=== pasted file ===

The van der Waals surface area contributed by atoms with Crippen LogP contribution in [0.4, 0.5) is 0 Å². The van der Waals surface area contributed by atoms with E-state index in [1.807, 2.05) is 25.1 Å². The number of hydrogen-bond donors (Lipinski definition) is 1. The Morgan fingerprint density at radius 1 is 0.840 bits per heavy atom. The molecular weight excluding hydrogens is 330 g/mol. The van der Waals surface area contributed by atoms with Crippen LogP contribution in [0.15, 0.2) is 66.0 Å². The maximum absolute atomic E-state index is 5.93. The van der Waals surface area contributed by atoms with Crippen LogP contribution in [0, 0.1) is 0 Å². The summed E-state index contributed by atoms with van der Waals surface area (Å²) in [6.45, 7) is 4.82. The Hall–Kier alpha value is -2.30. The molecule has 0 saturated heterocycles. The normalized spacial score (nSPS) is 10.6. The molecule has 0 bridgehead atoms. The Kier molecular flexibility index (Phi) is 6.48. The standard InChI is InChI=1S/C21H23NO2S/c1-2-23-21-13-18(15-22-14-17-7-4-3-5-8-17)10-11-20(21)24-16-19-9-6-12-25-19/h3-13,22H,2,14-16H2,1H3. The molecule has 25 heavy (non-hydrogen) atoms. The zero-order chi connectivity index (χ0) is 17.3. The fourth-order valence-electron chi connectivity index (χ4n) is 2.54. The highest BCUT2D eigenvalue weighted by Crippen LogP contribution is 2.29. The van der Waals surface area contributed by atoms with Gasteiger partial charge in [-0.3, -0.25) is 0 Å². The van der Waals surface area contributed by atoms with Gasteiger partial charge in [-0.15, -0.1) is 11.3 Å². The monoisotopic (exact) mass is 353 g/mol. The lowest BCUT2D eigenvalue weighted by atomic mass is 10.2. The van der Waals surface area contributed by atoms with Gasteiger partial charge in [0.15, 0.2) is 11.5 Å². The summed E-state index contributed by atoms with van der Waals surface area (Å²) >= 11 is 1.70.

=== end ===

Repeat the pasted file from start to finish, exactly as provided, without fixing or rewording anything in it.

The van der Waals surface area contributed by atoms with Crippen LogP contribution in [0.4, 0.5) is 0 Å². The van der Waals surface area contributed by atoms with E-state index in [1.807, 2.05) is 25.1 Å². The number of hydrogen-bond donors (Lipinski definition) is 1. The Morgan fingerprint density at radius 1 is 0.840 bits per heavy atom. The molecular weight excluding hydrogens is 330 g/mol. The van der Waals surface area contributed by atoms with Crippen LogP contribution in [0.15, 0.2) is 66.0 Å². The maximum absolute atomic E-state index is 5.93. The van der Waals surface area contributed by atoms with Crippen LogP contribution in [0, 0.1) is 0 Å². The summed E-state index contributed by atoms with van der Waals surface area (Å²) in [6.45, 7) is 4.82. The Hall–Kier alpha value is -2.30. The molecule has 0 saturated heterocycles. The normalized spacial score (nSPS) is 10.6. The molecule has 0 bridgehead atoms. The Kier molecular flexibility index (Phi) is 6.48. The standard InChI is InChI=1S/C21H23NO2S/c1-2-23-21-13-18(15-22-14-17-7-4-3-5-8-17)10-11-20(21)24-16-19-9-6-12-25-19/h3-13,22H,2,14-16H2,1H3. The molecule has 25 heavy (non-hydrogen) atoms. The zero-order chi connectivity index (χ0) is 17.3. The fourth-order valence-electron chi connectivity index (χ4n) is 2.54. The highest BCUT2D eigenvalue weighted by Crippen LogP contribution is 2.29. The van der Waals surface area contributed by atoms with Gasteiger partial charge in [-0.3, -0.25) is 0 Å². The van der Waals surface area contributed by atoms with Gasteiger partial charge in [-0.15, -0.1) is 11.3 Å². The monoisotopic (exact) mass is 353 g/mol. The lowest BCUT2D eigenvalue weighted by atomic mass is 10.2. The van der Waals surface area contributed by atoms with Gasteiger partial charge in [0.15, 0.2) is 11.5 Å². The summed E-state index contributed by atoms with van der Waals surface area (Å²) >= 11 is 1.70.